Looks like something like the small Alpine ktp-190u mono amp could power the factory sub. Just don't crank it up too much!
Alpine KTP-190U Power Pack Compact mono subwoofer amplifier ? 90 watts RMS x 1 at 1 ohm at Crutchfield.com
 

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@Slides

how do you know that?
It turns off DSP. Without it, majority of the sound will be coming from your speakers as it's no longer controlling for a better soundstage. DSP helps with the entire sound frequency and give more for the subwoofer to work with.

Just try it out yourself and see how much the subwoofer works with DSP off.
 

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Wow. That person at Honda has absolutely ZERO idea what they're talking about...

DSP flat makes the entire band...just that...flat. In this car it'll bring the sub 80hz up a tad, lower the 200-600hz range, bring up the mid midrange and sounds like it adds a hair to some areas in the tweeters range. It's definitely not a big increase, but it's there. It's the same thing that Audyssey has been using for years.

Audyssey vs. Audyssey Flat

DSP Flat DOES NOT turn the sub off. It's the exact opposite. It'll use more of the sub as it's now artificially boosted the lower end to make it flatter than it can achieve naturally. The sub is on in both modes
 

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Wow. That person at Honda has absolutely ZERO idea what they're talking about...

DSP flat makes the entire band...just that...flat. In this car it'll bring the sub 80hz up a tad, lower the 200-600hz range, bring up the mid midrange and sounds like it adds a hair to some areas in the tweeters range. It's definitely not a big increase, but it's there. It's the same thing that Audyssey has been using for years.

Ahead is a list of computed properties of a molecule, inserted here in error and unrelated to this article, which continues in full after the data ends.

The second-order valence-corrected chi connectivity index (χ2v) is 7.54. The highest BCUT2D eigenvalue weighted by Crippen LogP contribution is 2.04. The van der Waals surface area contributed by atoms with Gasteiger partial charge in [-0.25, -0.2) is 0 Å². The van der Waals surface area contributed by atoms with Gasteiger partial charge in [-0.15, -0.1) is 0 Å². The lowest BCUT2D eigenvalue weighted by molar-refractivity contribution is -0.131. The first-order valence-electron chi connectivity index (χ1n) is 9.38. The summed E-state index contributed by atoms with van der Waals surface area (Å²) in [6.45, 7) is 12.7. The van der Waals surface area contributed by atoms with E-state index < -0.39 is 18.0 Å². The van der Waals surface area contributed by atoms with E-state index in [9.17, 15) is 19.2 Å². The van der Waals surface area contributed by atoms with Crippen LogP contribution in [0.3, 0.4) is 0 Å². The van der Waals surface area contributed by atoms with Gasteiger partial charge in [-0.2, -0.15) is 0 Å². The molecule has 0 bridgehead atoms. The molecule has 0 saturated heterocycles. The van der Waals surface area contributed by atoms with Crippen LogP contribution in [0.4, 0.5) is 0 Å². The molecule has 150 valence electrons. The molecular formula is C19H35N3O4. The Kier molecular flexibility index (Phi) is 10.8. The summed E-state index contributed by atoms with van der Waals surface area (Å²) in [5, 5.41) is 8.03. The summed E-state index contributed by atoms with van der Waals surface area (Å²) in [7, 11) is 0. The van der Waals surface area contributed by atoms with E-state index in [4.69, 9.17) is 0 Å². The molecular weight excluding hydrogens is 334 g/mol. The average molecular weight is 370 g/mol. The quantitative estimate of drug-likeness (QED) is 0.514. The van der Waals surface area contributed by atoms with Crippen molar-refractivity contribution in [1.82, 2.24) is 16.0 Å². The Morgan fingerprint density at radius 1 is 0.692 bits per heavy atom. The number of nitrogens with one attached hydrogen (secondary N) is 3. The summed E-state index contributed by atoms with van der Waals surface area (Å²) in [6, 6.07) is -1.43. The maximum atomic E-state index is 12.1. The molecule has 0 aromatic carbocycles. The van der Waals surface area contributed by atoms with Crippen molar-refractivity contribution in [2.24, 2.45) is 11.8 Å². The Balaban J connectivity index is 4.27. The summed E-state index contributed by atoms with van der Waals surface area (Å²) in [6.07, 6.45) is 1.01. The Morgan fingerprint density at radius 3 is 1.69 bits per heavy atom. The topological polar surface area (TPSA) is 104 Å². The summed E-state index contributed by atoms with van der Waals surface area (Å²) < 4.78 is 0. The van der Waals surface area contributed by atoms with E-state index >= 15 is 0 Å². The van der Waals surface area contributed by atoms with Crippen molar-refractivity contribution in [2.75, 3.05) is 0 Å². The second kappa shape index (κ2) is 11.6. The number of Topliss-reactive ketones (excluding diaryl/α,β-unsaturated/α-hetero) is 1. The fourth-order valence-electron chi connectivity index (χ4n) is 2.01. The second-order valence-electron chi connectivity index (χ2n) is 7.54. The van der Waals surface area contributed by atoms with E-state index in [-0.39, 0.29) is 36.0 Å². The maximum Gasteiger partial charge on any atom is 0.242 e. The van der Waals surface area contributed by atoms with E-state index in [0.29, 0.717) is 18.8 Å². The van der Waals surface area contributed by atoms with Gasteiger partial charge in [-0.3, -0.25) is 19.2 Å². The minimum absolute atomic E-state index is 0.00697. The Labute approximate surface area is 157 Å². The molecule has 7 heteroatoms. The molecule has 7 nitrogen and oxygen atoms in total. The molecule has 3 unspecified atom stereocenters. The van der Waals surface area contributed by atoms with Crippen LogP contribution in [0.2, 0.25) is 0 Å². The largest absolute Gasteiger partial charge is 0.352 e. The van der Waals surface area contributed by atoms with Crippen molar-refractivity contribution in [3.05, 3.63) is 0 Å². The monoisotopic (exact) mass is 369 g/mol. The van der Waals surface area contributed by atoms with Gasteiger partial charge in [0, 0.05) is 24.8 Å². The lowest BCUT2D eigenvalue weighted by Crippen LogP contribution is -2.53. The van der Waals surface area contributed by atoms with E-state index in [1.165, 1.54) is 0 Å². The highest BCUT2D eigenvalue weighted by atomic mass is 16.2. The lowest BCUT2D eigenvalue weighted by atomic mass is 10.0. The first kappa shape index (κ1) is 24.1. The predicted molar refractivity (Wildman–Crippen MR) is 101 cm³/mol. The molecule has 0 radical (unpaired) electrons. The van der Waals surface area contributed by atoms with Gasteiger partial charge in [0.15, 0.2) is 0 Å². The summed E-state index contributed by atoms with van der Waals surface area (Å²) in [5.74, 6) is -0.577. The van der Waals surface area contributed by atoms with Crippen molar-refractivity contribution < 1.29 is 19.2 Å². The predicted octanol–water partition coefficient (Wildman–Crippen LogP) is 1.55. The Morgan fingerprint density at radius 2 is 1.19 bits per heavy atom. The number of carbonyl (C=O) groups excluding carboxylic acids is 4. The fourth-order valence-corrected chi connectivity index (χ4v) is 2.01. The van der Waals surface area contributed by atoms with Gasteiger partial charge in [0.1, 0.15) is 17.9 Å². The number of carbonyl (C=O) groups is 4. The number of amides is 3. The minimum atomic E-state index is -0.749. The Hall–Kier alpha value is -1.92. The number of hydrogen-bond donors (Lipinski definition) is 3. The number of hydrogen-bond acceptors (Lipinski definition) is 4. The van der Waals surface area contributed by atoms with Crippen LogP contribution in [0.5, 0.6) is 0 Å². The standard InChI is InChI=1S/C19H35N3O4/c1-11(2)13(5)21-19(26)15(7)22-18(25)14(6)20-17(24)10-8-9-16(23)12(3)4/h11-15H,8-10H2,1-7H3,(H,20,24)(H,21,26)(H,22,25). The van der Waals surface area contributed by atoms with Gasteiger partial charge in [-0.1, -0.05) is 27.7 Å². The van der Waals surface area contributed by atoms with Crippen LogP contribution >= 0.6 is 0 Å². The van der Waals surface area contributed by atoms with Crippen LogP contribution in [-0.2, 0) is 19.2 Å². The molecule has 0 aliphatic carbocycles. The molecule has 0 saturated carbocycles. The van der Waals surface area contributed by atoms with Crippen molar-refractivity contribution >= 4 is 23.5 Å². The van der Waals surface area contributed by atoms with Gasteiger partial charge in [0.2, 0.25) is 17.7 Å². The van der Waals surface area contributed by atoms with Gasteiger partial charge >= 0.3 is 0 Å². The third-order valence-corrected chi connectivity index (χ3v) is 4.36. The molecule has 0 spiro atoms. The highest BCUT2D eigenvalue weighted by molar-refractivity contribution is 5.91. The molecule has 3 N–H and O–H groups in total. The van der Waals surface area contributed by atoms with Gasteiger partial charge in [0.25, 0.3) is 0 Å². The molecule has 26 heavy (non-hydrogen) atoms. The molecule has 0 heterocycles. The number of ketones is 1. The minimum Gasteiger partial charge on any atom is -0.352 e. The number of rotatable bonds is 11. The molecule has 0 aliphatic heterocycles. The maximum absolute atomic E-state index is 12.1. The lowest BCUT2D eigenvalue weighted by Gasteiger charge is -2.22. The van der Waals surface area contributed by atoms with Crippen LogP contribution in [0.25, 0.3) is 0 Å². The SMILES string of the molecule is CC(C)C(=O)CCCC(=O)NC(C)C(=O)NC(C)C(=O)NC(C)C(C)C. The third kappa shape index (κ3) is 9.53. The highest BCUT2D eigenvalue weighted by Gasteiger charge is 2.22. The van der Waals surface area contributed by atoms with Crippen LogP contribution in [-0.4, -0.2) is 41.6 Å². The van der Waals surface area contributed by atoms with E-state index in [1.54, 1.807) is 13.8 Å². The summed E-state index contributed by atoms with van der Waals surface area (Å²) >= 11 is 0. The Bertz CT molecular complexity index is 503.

Audyssey vs. Audyssey Flat

DSP Flat DOES NOT turn the sub off. It's the exact opposite. It'll use more of the sub as it's now artificially boosted the lower end to make it flatter than it can achieve naturally. The sub is on in both modes
Source? From my observation it's pumping more of the bass through the speakers and very little through the subwoofer with this setting.
 

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Source? Me. My knowledge of audio and how things like this work for 15+ years lol

It's hard to say exactly what DSP flat is doing when engaged, but turning OFF the 'sub' is not one of the answers. I can tell you that without even going to listen, but a quick touch of the sub's cone from the underside confirms. 'FLAT' when in reference to anything audio-dsp related means that the highs are not rolled off at all or as quickly. It could possibly mean they did more than that by attempting to make the mid & low end 'flatter' too (hopefully by cutting, not boosting!).

The only way to say with 100% confidence where and how they're attaining what they call 'flat' is to put an RTA to it before and after this setting is applied with pink noise.